Changes to Illinois Custody Law: Allocation of Parenting Responsibilities & A Parenting Plan, Part 1

Changes to Illinois Custody Law: Allocation of Parenting Responsibilities & A Parenting Plan, Part 1

The Illinois legislature’s recent changes to the Illinois Marriage and Dissolution of Marriage Act (“the Act”) is an attempt to adapt to the ever-evolving parenting roles in today’s society.  While there have been many revisions to the Act as of January 1, 2016, arguably the most drastic changes relate to child custody, visitation, and relocation.  It is fair to say that the revisions to the Act reflect an intention to ease the negative effect that divorce has on children.

The most notable change is the elimination of the terms “custody” and “visitation.”  Instead, a judge must make a determination of the “allocation of parental responsibilities and parenting time.”   A judge now must review a “proposed parenting plan” submitted by the parents.  This parenting plan will include proposed parental responsibilities and a parenting time schedule.  However, the change in terminology does not change the basic nature of what judges must do, which is to determine what is in the best interests of the child.

Allocation of Parental Responsibilities

“Parental decision-making responsibilities,” formerly known as “custody,” include four (4) categories of responsibility: health, education, extracurricular activities, and religion.  750 ILCS 5/602.5(b).  These four categories are known as “significant decision-making responsibilities.”

Extracurricular activities is a recent addition to the list of parental responsibilities, formerly known as custody.  For example, do I have to enroll the children in these activities? Can the other parent enroll the children in activities during my parenting time?  Do I also have to take the children to the practice or lesson?  Can my new spouse or significant other attend these activities?  The addition of extracurricular activities to the statute reflects ongoing battles between parents over these issues.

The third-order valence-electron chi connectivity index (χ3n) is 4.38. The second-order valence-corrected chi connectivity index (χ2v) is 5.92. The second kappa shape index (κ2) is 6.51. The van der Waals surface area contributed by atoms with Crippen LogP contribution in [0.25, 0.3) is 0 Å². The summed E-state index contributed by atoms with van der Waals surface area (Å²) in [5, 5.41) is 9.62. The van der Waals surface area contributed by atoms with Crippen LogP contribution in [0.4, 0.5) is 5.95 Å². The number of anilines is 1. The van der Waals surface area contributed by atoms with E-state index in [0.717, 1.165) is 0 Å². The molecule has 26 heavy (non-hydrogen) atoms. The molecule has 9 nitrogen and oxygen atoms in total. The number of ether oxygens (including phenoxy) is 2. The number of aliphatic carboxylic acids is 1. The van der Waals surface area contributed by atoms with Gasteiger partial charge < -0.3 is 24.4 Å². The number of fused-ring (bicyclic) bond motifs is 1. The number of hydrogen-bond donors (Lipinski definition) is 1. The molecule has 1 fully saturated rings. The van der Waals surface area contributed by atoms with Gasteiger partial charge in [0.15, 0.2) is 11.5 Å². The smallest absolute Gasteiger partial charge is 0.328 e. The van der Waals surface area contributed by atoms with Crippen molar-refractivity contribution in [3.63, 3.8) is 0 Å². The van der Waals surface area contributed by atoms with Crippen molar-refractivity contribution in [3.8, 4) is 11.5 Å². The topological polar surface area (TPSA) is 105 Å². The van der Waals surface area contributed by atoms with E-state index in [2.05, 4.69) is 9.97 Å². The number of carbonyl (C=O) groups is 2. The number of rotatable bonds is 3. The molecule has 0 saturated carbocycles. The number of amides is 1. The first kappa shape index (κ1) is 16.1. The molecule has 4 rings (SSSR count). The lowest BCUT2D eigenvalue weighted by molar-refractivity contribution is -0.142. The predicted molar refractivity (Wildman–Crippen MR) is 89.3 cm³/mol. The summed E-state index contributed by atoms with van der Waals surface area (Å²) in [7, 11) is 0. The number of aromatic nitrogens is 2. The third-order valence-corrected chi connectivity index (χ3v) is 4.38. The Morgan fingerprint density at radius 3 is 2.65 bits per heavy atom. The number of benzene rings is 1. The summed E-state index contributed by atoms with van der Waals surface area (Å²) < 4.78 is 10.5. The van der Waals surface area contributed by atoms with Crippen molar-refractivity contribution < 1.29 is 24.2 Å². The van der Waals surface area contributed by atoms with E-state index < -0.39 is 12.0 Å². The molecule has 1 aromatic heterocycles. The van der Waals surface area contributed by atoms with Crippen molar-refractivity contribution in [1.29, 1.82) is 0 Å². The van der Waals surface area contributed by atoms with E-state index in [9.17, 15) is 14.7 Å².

Religion was previously considered an element of “custody.” The new Act, however, adds the requirement that there must be some evidence of an established religious tradition during the marriage before a court will make a decision about the child’s future religious upbringing, or a parent’s responsibility in continuing that tradition.  This is an important change because it tells the court to keep a “hands off” approach unless there was an express or implied agreement between the parents regarding the child’s religion before their divorce.

Determining a Child’s Best Interests

There are also new factors to consider when a judge determines the child’s best interests.  These new factors are: the ability of the parents to cooperate to make new decisions, level of conflict between parties to share decision-making, the distances between the parties’ residences, and the cost and difficulty of travel.  These are important considerations for a judge when determining parental responsibilities.

Caretaking Functions

Another significant change to the Act is the addition of the term “caretaking functions.”  Some of these caretaking functions include:  giving your child a bath, making sure your child goes to school and has good hygiene, providing moral and ethical guidance, and more.  750 ILCS 5/600(c).  The newly added caretaking functions could cause more litigation.  For example, will a parent be held liable if he or she omits or fails to supervise one or more of the elements described under “caretaking functions”?  A parent could be subject to criticism in a court proceeding and subject to potential liability if another parent were to use failure to perform a caretaking function as evidence of deficient parenting skills.

Understanding More about the new Act

Contact the experienced and caring family law attorneys at Conniff & Keleher, LLC to discuss how you can craft a parenting plan that meets your family’s needs and the requirements of the new Act.

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We’re here to stand up for you and your child’s best interests. For immediate case review, please call us at (708) 763-0999.